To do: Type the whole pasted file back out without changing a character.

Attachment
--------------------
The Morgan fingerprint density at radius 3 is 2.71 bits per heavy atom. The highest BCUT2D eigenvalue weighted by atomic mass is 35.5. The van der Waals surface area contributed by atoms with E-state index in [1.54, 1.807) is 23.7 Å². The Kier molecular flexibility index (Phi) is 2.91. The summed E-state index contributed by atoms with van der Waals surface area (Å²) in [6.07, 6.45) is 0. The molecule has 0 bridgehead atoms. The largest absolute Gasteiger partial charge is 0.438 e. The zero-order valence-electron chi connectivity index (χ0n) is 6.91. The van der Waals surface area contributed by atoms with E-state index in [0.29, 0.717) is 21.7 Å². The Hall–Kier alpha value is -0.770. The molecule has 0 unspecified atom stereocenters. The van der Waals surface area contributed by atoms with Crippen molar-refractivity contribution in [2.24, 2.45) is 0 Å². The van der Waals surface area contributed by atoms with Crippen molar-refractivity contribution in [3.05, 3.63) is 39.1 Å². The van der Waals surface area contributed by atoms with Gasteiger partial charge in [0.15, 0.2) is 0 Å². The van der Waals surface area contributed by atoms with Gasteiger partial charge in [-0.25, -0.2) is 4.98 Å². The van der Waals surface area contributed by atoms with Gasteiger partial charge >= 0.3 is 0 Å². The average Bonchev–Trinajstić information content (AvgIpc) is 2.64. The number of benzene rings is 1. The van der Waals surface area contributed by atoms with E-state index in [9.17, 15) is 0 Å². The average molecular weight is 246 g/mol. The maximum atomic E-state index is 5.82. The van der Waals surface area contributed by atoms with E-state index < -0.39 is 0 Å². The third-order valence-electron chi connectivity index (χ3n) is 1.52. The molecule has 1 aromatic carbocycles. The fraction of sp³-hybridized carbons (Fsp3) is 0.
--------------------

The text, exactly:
The Morgan fingerprint density at radius 3 is 2.71 bits per heavy atom. The highest BCUT2D eigenvalue weighted by atomic mass is 35.5. The van der Waals surface area contributed by atoms with E-state index in [1.54, 1.807) is 23.7 Å². The Kier molecular flexibility index (Phi) is 2.91. The summed E-state index contributed by atoms with van der Waals surface area (Å²) in [6.07, 6.45) is 0. The molecule has 0 bridgehead atoms. The largest absolute Gasteiger partial charge is 0.438 e. The zero-order valence-electron chi connectivity index (χ0n) is 6.91. The van der Waals surface area contributed by atoms with E-state index in [0.29, 0.717) is 21.7 Å². The Hall–Kier alpha value is -0.770. The molecule has 0 unspecified atom stereocenters. The van der Waals surface area contributed by atoms with Crippen molar-refractivity contribution in [2.24, 2.45) is 0 Å². The van der Waals surface area contributed by atoms with Crippen molar-refractivity contribution in [3.05, 3.63) is 39.1 Å². The van der Waals surface area contributed by atoms with Gasteiger partial charge in [0.15, 0.2) is 0 Å². The van der Waals surface area contributed by atoms with Gasteiger partial charge in [-0.25, -0.2) is 4.98 Å². The van der Waals surface area contributed by atoms with Gasteiger partial charge >= 0.3 is 0 Å². The average Bonchev–Trinajstić information content (AvgIpc) is 2.64. The number of benzene rings is 1. The van der Waals surface area contributed by atoms with E-state index in [9.17, 15) is 0 Å². The average molecular weight is 246 g/mol. The maximum atomic E-state index is 5.82. The van der Waals surface area contributed by atoms with E-state index < -0.39 is 0 Å². The third-order valence-electron chi connectivity index (χ3n) is 1.52. The molecule has 1 aromatic carbocycles. The fraction of sp³-hybridized carbons (Fsp3) is 0.